But for many, COVID-19 has had the effect of significantly expediting this process, forcing many to try to take decisive action to take care of those who cannot or will not, for whatever reason, take care of themselves. “I still think of my parents as the grownups, the ones who lecture me about saving for retirement and intervene in squabbles with my little sister,” Michael Schulman wrote in the New Yorker. “It took a pandemic to thrust me into the role of the responsible adult and them into the role of the heedless children.”
Some parents are conscious of this shift in dynamic, to the degree that they are changing their behavior accordingly. “In the beginning I was a little skeptical but within the last week or so I’m not at all,” says Deanna Kugler’s father Jim, 60. “As time goes on, just from reading up about it, I do believe this can be very, very damaging to the population.” He is still going to work as an emergency dispatcher, but he says he is taking more precautions to stay in when he can, though he attributes that more to the reading he’s done on the subject than his discussions with his children.
My mother also concedes that something of a role reversal has taken place over the last week or so. “Usually parents are afraid for their kids. The kids aren’t afraid for their parents,” my mom said. “The difference is that we’re listening to you finally. You never gave enough of a shit to listen to us.” This is admittedly true, and it reminded me both of how much I spent my teenage years complaining about my parents’ overprotectiveness, and how correct the vast majority of their decisions were. Was I safer than the rest of my friends because I wasn’t allowed to take the subway by myself as a preteen? Probably. Would I have spent that spring break trip getting high and sloppily making out with sketchy, polo-shirted marketing majors? Absolutely.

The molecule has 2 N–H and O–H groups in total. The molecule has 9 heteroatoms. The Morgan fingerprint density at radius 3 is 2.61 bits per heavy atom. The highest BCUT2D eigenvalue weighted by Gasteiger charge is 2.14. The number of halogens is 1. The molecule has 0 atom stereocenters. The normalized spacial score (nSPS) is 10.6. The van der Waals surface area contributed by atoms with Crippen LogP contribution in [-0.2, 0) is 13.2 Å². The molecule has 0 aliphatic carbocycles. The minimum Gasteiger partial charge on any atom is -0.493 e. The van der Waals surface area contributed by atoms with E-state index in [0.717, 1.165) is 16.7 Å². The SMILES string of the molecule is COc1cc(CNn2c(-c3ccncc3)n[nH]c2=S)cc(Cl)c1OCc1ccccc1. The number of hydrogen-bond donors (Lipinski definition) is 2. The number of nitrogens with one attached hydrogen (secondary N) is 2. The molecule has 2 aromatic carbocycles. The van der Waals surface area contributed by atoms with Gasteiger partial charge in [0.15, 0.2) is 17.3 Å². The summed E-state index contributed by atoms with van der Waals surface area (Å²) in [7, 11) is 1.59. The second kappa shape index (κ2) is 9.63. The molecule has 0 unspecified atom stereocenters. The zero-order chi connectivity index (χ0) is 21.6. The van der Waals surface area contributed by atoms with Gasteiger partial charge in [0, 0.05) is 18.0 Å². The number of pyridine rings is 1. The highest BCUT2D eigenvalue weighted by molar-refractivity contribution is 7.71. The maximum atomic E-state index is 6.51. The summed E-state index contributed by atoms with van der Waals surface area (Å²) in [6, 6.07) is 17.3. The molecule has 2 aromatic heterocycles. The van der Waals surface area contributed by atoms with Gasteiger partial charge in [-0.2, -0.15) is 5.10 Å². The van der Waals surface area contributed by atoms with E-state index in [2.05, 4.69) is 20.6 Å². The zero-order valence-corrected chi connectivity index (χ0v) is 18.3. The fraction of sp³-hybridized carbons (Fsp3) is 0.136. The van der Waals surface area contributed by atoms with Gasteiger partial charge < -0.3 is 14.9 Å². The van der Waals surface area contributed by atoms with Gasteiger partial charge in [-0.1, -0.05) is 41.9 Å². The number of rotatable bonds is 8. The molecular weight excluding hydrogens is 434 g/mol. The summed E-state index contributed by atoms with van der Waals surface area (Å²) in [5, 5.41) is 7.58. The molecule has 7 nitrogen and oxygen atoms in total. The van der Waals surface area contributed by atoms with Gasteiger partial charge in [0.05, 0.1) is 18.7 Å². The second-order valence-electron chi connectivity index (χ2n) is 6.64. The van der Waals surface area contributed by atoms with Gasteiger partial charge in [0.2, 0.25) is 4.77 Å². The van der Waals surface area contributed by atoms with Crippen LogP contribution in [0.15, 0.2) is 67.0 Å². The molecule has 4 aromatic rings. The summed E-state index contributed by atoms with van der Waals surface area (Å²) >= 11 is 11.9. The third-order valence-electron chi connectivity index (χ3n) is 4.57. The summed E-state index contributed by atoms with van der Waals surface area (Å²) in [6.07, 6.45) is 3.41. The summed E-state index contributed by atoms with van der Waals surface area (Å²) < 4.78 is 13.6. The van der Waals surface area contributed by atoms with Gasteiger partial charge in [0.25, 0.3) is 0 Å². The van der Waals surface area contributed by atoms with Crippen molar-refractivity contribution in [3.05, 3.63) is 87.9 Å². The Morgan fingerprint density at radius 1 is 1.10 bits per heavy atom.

Over time, I have come to the realization that most adults eventually do: that the stakes have always been high, that nagging is a weapon of love and not of malice, and that all of the decisions my parents made for the first 18 years of my life were to protect me from myself. When this pandemic subsides and the accompanying panic starts to become nothing more than background noise in the daily news cycle, I hope they come to feel the same way about me. To an extent, I think they already do. “I do feel like you’re being overprotective, like I brought you up to be a worse version of me,” my mom said. “But ultimately I’d rather you care about me than not care about me.” But I do want them to be able to say that they made good decisions not for me, but for themselves. Because at the end of the day, they aren’t teenagers; they’re my grown-ass parents, and I love them, and I know they’re more than capable of it. They just need to stop going to goddamn pizza places.